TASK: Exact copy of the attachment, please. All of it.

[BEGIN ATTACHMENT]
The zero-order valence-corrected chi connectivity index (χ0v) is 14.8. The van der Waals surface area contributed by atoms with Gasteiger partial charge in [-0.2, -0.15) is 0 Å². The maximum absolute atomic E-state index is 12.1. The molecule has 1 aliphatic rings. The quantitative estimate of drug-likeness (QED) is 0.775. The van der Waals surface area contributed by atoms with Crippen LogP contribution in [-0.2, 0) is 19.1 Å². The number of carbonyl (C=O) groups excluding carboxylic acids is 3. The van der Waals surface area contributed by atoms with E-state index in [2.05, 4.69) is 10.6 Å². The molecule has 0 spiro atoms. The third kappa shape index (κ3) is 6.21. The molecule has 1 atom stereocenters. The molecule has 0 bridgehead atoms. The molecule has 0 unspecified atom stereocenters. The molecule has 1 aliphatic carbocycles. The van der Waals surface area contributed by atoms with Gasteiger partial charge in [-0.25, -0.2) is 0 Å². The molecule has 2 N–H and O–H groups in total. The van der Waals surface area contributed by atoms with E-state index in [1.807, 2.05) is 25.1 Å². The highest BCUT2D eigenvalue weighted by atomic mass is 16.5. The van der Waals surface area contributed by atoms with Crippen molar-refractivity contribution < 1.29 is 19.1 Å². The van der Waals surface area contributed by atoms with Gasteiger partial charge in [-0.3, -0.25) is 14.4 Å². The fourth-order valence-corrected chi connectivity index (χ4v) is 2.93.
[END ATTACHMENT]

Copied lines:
The zero-order valence-corrected chi connectivity index (χ0v) is 14.8. The van der Waals surface area contributed by atoms with Gasteiger partial charge in [-0.2, -0.15) is 0 Å². The maximum absolute atomic E-state index is 12.1. The molecule has 1 aliphatic rings. The quantitative estimate of drug-likeness (QED) is 0.775. The van der Waals surface area contributed by atoms with Crippen LogP contribution in [-0.2, 0) is 19.1 Å². The number of carbonyl (C=O) groups excluding carboxylic acids is 3. The van der Waals surface area contributed by atoms with E-state index in [2.05, 4.69) is 10.6 Å². The molecule has 0 spiro atoms. The third kappa shape index (κ3) is 6.21. The molecule has 1 atom stereocenters. The molecule has 0 bridgehead atoms. The molecule has 0 unspecified atom stereocenters. The molecule has 1 aliphatic carbocycles. The van der Waals surface area contributed by atoms with Gasteiger partial charge in [-0.25, -0.2) is 0 Å². The molecule has 2 N–H and O–H groups in total. The van der Waals surface area contributed by atoms with E-state index in [1.807, 2.05) is 25.1 Å². The highest BCUT2D eigenvalue weighted by atomic mass is 16.5. The van der Waals surface area contributed by atoms with Crippen molar-refractivity contribution < 1.29 is 19.1 Å². The van der Waals surface area contributed by atoms with Gasteiger partial charge in [-0.3, -0.25) is 14.4 Å². The fourth-order valence-corrected chi connectivity index (χ4v) is 2.93.